For as long as there have been restaurants, customers have been stealing meals. Known commonly as a "dine and dash," guests leave without paying, stiffing operators on the victuals, servers on their tips and leaving both parties asking why.
Those caught in the act often report doing it for the thrill, while others claim they were hungry and had no money. Since the onset of the recession, some have speculated that lightened pocketbooks might motivate more people to get a steal of a meal.
Paul Paz, a self-described "career waiter," industry trainer, speaker and founder of Waitersworld.com, said he has not noticed an increase in "walkouts" at the moderately upscale restaurant where he works, but some of his restaurant colleagues say otherwise.
"I'm definitely hearing about an increase, but it's generally in lower-priced restaurants," said Paz, who lives in Tigard, Ore. "I think that the more sophisticated the restaurant, the more sophisticated the clientele, though I have seen it before."
Paz once served a lavish lunch to a pair of businessmen who appeared more than able to pay for their meal, but who vanished after heading to the bathroom. A theft setup was more obvious on another occasion: A young and casually dressed couple began ordering copious amounts of expensive food and drinks, and Paz became suspicious.
"I left my station for a minute, and when I came back, they were gone," he said. "The only thing they left was a check, which we don't accept, and it was stolen, too."
Paz said servers need to trust their guts and be aware of anything that signals that "something out of the ordinary is going on" if they're to stop such an offense. But Michael Raysess, a server in Malibu, Calif., said some restaurants layouts make that difficult.
"The restaurant [where he last worked] is just physically a large place and with outdoor seating," said Raysess, a 26-year veteran server. "If they want to, they can walk right off the deck there and get away. É The problem is I'm not over them all the time because I'm walking 25 yards away to get drinks."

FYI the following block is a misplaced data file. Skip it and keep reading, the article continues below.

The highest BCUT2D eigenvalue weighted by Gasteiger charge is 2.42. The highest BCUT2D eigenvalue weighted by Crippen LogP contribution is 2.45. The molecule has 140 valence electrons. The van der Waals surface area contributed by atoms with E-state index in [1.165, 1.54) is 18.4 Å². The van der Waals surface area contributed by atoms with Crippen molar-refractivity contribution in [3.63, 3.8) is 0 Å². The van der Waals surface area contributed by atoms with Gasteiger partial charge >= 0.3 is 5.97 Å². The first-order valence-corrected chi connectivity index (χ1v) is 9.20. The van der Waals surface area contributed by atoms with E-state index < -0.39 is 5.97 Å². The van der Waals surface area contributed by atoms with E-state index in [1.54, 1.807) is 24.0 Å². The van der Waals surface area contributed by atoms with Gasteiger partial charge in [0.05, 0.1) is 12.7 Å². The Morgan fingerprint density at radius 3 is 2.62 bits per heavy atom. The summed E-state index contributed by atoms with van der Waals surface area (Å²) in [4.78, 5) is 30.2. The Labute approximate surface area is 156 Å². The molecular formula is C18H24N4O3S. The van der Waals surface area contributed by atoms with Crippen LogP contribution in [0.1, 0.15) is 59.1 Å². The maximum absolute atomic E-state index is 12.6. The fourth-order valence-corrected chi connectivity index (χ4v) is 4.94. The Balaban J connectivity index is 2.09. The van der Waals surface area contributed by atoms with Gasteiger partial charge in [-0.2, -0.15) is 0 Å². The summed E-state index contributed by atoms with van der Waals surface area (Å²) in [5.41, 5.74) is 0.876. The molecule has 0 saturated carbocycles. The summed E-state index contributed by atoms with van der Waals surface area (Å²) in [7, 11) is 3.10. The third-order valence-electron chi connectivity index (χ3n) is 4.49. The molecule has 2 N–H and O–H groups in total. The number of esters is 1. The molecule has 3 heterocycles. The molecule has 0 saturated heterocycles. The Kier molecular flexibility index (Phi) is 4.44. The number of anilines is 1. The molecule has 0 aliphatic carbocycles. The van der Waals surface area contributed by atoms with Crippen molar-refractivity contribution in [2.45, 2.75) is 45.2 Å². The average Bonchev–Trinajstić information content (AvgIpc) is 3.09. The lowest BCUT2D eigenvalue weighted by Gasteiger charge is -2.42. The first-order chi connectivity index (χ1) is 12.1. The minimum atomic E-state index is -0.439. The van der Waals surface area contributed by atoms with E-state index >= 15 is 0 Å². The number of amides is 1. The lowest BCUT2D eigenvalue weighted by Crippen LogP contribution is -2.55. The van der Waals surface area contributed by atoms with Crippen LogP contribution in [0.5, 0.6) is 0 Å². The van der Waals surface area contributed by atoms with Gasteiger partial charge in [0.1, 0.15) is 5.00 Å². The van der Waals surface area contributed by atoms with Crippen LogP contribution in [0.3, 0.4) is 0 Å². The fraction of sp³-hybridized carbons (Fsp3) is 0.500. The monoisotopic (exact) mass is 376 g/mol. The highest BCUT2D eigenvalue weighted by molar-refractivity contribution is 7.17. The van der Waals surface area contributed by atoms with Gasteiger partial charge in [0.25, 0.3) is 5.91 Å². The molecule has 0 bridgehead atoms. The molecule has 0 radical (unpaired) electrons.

Since Michael Beckmann, manager at Boombozz Pizzeria and Taphouse in Louisville, Ky., ran out on a few meals when he was younger, he said he knows how to train his front-of-the-house staff on what to look for.
"It's all about creating a distraction: You confuse a waitress, get them to do something for you away from the table, like asking for a lot of refills, some of you go to the bathroom and then the rest bust a move," Beckmann said. "The trick is to create a team atmosphere where you watch out for each other's tables and watch for signs that something's up."
Beckmann tried to avoid calling it profiling, but he said it was difficult not to get suspicious when someone walks into a nice restaurant in "baggy shorts and a T-shirt asking for shots of Patron for his buddies."
"It's out of place, and that tells you something," he said.
Paz said waitstaff cutbacks in some restaurants make walkouts easier than ever because servers have more tables than ever to manage.
Raysess said dine-and-dash incidents are less common in Malibu, but credit-card-related scams are on the rise. Guests don't sign their credit card receipts before leaving, and then they call back and contest the charges. Without a signature, proving the cardholder initiated the transaction is difficult.
"Once a customer rang up a bill for $400, didn't sign the receipt and called back to contest the charge," he said. "We knew they'd been there before because they'd even made a reservation that night."
Paz also said he is seeing the card receipt scam.
"I think they have an idea that if we don't have the receipts, they don't have to pay," he said. "And when they do that, there's no tip."
Even if a restaurateur is lucky enough to catch a thief in the act, confronting them is a tricky business, said Barry Shuster, an attorney in Cary, N.C. If an owner detains a suspect, he should call police immediately to handle the situation rather than attempting to hold the thief for any length of time. If the suspect tries to run, matters become much more complicated, since both the staff and perpetrator could be injured.
"You don't want an overzealous staff member applying excessive force to the person committing the crime and risking a lawsuit," said Shuster, who also teaches hospitality law at two North Carolina universities. "You don't want to apprehend an individual if it could escalate into violence. [And if they get behind the wheel], you're running the threat of hurting other customers in the parking lot."
If a subject can be followed to a car, Shuster recommends getting the make, model and plate number and calling 911. If the criminal escapes on foot, get a good description and turn that over to police as well.
Above all, he said, have a plan in place that the staff is trained to execute should a dine and dash occur.
"Training and education are vital in these circumstances," Shuster said. "It can avoid a lot of problems in the end because people know what to do and what not to do."